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Caspian Sea States Gather In Baku For Summit


Azerbaijani President Ilham Aliyev (right) and his Iranian counterpart Mahmud Ahmadinejad meet in Baku at the beginning of the weekend summit.

Azerbaijani President Ilham Aliyev (right) and his Iranian counterpart Mahmud Ahmadinejad meet in Baku at the beginning of the weekend summit.

BAKU -- Leaders from the five Caspian littoral states are gathering in Baku for the fourth Caspian summit to discuss the sea's legal status, RFE/RL's Azerbaijani Service reports.

The heads of Azerbaijan, Russia, Iran, Kazakhstan, and perhaps Turkmenistan are to meet on November 18-20 to discuss the the territorial division of the Caspian Sea and the establishment of the Caspian Economic Cooperation Organization.

It is the third time the Caspian Sea littoral state leaders will have met in Baku in an effort to draw up a suitable legal regime for the sea in order to divide its natural resources.

The sides are also due to sign a joint declaration and security agreements.

Iranian Foreign Ministry spokesman Ramin Mehmanparast said that "a security agreement, environmental issues, and fishing issues" would be on the summit's agenda as well.

Iranian President Mahmud Ahmadinejad arrived in Baku on November 17 and held talks with his Azerbaijani counterpart, Ilham Aliyev. The presidents praised the development of bilateral ties in recent years and said they discussed international issues.

Foreign Ministers Elmar Mammadyarov of Azerbaijan and Manuchehr Mottaki of Iran also signed a memorandum on cooperation in the energy and transportation spheres.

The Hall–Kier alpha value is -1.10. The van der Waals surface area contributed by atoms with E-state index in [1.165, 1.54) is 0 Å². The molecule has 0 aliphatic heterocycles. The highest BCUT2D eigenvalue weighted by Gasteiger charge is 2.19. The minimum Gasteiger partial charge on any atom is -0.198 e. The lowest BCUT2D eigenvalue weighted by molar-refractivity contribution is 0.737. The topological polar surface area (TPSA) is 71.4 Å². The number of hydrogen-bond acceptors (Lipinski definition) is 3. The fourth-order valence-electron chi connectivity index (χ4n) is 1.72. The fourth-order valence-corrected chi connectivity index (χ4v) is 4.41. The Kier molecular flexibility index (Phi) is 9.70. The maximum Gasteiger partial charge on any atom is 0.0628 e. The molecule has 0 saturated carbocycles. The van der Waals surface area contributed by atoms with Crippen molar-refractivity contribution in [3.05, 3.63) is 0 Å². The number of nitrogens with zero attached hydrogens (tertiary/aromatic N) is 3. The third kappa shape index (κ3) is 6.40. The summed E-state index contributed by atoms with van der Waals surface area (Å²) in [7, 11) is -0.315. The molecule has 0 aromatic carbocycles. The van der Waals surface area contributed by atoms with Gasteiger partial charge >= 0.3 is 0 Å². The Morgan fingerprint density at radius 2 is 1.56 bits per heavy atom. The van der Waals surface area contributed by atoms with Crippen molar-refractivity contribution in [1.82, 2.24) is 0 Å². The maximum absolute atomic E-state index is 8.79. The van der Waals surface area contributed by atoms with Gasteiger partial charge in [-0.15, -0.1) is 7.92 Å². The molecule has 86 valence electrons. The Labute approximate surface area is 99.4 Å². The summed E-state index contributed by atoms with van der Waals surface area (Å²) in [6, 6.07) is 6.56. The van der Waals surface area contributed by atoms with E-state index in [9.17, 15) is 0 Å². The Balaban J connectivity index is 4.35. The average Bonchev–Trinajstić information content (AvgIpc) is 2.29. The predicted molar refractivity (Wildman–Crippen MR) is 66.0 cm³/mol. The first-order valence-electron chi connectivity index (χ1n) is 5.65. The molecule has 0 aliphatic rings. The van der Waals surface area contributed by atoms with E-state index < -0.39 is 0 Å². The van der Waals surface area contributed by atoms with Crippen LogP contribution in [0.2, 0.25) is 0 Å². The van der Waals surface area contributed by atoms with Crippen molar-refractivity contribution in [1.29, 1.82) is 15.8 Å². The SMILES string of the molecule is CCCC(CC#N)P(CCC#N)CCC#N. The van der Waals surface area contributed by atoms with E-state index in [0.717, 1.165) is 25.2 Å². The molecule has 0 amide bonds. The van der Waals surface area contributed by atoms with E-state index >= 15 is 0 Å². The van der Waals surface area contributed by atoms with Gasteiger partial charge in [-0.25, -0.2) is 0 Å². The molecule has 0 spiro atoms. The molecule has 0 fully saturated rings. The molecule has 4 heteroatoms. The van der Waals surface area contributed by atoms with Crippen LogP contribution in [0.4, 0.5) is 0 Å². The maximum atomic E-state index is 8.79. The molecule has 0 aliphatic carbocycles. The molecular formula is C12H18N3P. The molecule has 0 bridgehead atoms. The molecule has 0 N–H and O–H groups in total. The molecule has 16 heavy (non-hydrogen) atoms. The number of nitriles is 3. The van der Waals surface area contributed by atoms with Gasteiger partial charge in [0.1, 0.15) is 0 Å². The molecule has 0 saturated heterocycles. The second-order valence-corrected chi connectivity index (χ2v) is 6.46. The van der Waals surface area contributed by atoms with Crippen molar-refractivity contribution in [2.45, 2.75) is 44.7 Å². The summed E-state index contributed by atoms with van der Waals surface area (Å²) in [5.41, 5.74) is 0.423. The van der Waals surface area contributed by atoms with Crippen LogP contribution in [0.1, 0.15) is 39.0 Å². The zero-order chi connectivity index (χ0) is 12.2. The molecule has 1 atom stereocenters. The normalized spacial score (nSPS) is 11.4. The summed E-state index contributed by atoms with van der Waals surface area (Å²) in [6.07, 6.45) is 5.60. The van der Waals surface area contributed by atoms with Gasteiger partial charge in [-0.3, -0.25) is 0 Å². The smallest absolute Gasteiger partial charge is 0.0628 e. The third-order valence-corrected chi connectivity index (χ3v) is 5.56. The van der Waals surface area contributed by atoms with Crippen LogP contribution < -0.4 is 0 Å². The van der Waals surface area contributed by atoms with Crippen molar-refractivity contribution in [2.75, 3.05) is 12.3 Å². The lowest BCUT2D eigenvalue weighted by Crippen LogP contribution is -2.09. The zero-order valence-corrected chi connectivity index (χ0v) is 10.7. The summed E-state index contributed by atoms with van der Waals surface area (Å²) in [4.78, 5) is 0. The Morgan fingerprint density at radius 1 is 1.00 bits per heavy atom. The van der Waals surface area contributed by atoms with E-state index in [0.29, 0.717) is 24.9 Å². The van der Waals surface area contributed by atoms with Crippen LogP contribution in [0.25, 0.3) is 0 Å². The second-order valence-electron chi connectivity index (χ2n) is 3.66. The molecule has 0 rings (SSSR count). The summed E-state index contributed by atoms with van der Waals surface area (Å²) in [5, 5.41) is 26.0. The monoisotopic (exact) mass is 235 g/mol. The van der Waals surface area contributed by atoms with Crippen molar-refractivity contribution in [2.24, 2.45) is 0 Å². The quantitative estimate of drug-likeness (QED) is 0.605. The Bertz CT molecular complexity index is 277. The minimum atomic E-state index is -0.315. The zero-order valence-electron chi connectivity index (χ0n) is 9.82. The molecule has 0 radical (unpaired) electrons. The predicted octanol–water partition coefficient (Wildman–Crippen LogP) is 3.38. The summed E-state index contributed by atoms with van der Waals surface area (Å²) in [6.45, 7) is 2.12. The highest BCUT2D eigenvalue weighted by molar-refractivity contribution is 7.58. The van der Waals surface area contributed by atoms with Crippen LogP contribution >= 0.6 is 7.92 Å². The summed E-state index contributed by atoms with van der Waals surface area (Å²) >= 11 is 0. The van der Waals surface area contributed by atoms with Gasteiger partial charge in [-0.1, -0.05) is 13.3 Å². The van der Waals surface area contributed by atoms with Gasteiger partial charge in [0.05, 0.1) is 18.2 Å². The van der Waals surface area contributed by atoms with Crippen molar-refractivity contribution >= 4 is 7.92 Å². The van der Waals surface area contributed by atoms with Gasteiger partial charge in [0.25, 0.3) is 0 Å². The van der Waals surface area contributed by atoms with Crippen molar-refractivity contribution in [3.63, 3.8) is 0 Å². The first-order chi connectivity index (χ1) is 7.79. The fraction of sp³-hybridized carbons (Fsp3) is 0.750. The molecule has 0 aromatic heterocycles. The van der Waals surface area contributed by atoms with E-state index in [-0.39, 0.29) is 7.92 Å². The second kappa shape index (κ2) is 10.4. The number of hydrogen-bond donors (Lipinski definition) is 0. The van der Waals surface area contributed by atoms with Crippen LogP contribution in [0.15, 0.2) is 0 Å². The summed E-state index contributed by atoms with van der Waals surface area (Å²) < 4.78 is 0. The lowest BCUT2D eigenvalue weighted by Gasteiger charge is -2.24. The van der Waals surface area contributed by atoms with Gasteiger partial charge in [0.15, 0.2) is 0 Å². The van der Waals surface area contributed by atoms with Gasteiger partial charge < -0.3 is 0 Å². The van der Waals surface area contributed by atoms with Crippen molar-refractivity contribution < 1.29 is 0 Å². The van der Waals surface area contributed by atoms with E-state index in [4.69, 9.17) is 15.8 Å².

Ilham Shaban, president of the Baku-based Center of Oil Research, says the summit will not make any progress towards resolving the problem of the Caspian Sea's status.

"Russia and Iran are the two superpowers among the Caspian littoral states that have their own ambitions," Shaban says. "Russia's aim is to hinder the realization of any pipeline joining the eastern and western sides of the Caspian. Iran is trying to exaggerate the Caspian status issue and turn it into an object of political bargaining through which it could gain something from the West. Iran demands the equal division of the Caspian among the five littoral states, which is absolutely illogical, but forms the core of [Tehran's] bargaining."

Shaban says Iran could agree to a trans-Caspian natural-gas pipeline in exchange for some easing of the international economic sanctions against it.

The trans-Caspian project is a proposed underwater pipeline from Turkmenistan to Azerbaijan. According to some proposals, it will also include a connection to the Tengiz oil field in Kazakhstan, considered one of the 10 largest in the world.

If built, the pipeline would be able to transport energy resources from Kazakhstan and Turkmenistan to Central Europe, circumventing both Russia and Iran.
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